Last time I went in to my local homebrew shop, they were thankfully carrying copies of the special edition of Brew Your Own magazine that contains nothing but clone recipes they have published over the years. I had seen advertisements in my subscription, but hadn’t bothered sending away for my copy. Lucky for me, my homebrew shop had copies set out for the impulse buy. When I went in last time, I picked up a copy. I’m so glad that I did, because on pages 28 and 29 are a hop lover’s recipe paradise. There you will find BYO’s clone recipes for Alesmith’s IPA, Three Floyd’s Dreadnaught, Bear Republic’s Hop Rod Rye and Racer 5, Russian River’s Pliny The Elder, Rogue’s Imperial IPA, and Lagunitas’ IPA. I was realized that I had quite a few batches of IPA ahead of me, and figured why not start big?
I’ve been wanting to try Pliny The Elder for a long time, given its 100 percentile rating on RateBeer and 93 percentile rating on BeerAdvocate. I went to the homebrew shop, and decided to change things around on the recipe just a hair to get rid of some leftover hops and save some cash. I also didn’t use the recommended American Ale yeast, and went with the American Ale II yeast. This was mostly because they called for White Labs California Ale, and I’ve never had to make a decision about a substitution there. I knew that the most common substitution there is American Ale yeast, but I didn’t know that WYeast also offers an “American Ale II” strain. I went with the II on the homebrew shop’s recommendation, but I think that might not have been the closest substitution. Regardless, I’m sure it will be close. I started early on Sunday morning last week. Here’s the brew day notes:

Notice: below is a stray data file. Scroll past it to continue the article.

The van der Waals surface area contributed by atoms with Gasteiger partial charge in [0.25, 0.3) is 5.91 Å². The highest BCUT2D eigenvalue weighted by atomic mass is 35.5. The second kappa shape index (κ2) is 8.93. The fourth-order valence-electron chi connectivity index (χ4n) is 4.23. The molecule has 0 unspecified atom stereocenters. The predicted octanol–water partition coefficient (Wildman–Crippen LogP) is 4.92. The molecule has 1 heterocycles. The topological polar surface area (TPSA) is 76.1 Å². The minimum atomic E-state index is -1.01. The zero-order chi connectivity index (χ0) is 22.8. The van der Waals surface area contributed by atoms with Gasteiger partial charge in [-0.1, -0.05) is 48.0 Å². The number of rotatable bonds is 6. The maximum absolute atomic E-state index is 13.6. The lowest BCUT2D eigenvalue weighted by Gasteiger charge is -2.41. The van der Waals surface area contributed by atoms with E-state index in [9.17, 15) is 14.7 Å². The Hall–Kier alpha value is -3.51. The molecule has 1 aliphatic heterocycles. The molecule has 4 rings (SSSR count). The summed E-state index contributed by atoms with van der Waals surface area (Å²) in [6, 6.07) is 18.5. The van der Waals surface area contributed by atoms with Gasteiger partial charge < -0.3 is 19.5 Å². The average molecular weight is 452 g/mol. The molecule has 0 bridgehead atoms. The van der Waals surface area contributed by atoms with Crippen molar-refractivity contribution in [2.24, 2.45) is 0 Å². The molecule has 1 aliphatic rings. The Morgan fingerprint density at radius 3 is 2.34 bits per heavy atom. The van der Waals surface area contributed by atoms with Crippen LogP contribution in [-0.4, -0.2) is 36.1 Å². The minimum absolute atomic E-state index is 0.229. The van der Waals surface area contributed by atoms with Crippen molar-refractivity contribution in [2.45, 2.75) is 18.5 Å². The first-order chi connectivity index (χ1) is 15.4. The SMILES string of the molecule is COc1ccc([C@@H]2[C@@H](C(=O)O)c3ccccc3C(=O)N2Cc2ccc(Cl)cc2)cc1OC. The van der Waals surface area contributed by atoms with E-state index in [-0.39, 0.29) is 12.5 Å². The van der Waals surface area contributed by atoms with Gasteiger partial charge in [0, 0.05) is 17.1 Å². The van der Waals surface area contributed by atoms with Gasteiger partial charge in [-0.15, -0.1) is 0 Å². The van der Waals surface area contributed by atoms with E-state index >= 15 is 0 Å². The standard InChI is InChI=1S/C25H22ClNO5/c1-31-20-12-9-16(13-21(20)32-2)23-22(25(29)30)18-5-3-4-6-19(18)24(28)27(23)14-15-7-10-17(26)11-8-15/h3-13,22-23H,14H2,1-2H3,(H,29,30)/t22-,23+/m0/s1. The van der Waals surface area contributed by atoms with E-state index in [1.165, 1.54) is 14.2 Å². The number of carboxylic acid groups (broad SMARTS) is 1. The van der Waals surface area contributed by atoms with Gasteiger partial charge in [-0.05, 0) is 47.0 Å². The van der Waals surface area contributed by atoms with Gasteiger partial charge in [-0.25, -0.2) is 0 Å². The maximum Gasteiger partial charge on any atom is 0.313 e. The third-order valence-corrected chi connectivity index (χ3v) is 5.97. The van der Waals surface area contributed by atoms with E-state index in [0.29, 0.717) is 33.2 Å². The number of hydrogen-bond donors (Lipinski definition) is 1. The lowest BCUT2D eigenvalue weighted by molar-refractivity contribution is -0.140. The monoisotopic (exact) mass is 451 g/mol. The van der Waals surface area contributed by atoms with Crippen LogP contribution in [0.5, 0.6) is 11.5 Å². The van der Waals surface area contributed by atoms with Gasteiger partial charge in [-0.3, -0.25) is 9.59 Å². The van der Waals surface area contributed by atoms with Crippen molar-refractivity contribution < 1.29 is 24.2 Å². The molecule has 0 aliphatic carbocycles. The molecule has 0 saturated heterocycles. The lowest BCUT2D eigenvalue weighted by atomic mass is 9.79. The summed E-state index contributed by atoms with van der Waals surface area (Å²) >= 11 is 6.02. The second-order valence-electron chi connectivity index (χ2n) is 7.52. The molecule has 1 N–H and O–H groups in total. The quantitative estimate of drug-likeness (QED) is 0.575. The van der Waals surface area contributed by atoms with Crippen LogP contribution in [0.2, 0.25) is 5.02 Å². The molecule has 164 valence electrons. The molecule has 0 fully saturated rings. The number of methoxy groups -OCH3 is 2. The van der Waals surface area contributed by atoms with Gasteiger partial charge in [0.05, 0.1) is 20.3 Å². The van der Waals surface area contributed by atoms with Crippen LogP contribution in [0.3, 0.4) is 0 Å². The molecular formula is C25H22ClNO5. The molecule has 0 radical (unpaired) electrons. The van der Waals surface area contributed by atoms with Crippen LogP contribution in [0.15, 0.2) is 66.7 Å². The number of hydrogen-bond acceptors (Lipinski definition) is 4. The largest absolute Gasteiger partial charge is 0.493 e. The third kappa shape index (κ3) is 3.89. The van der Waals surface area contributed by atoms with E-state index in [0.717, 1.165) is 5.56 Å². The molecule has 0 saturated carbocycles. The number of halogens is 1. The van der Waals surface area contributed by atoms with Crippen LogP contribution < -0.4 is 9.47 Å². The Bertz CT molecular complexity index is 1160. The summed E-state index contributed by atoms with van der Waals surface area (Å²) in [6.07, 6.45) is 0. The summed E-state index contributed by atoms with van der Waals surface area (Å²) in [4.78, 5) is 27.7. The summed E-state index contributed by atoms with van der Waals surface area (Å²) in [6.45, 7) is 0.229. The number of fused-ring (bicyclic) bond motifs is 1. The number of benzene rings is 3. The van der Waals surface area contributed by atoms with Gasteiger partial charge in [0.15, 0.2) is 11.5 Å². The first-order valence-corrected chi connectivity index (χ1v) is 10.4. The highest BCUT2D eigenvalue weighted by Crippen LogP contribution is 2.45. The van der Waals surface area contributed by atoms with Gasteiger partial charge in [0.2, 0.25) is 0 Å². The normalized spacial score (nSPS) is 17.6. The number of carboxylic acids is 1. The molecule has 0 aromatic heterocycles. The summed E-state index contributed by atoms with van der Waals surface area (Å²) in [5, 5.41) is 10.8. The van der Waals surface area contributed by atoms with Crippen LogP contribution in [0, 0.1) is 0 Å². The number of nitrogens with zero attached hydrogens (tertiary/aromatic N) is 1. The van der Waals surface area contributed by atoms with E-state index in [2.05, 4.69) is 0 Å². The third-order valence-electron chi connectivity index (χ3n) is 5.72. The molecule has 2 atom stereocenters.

8:00 AM: Started bringing the 16.68 quarts of strike water up to 164°F to hit a rest temperature of 152°F. Added 3.2 grams of the gypsum to the strike water (remaining 1.8 grams will be added to the water used for lautering).
8:40 AM: Dumped strike water into the cooler, and stirred in the grain. Threw the top on the cooler, let it rest 10 minutes, and checked the temp. Spot on!
8:50 AM: Started bringing second addition of water up to temperature.
9:40 AM: Dumped second addition of water in to step temp up to 168°F. This is one area that I have to go out to the net to get some feedback on. Using brewing software to formulate temperatures yields what I feel is way too high a temp and way too much water in the mash/lauter tun (mash schedule portion of BeerSmith told me to bring this second amount up to 207°F).
9:50 AM: Vorlofed and lautered out a little over 6.5 gallons of wort for a five gallon batch. Figured I’d boil off a little over 1 gallon in a 90 minute boil, and the tons of hops would soak up some of the wort. Took a sample, and OG was 1.071 (pretty damned close to 1.074 OG stated by the recipe). I think that this will concentrate down after being boiled for 90 minutes. Need to go check the net for an equation to calculate OG based on evaporation, but will probably be too lazy to do that after brewing.
10:30 AM: Began bringing wort up to boil.
11:10 AM: Wort is boiling. Dumped first load of hops and started the clock. Now onto cleaning and sanitizing the primary fermenter, stopper, and airlock (food-grade plastic bucket). Set aside the mash tun to cool off.
11:45 AM: Boil progressing nicely. The evaporation rate appears to be progressing as expected, and I think that I’ll actually end up with 5 gallons of wort after draining from the boiler. Keeping my fingers crossed.
12:42: Began crashing wort.
10:00 PM: Seeing signs of life on the airlock. Bubbling away!
Day 5: 5:30 PM: Time to dry hop. Measured out all dry hops, and there’s a boatload! It smells amazing. 1.75 oz of Centennial, 1.75 oz of Simcoe, and 3 oz of Columbus (Tomahawk). Daaaaaayum! In all seriousness, this is quite the incredible haul of hops going into 5 gallons of beer. 16.75 ounces! Holy hop slam Batman!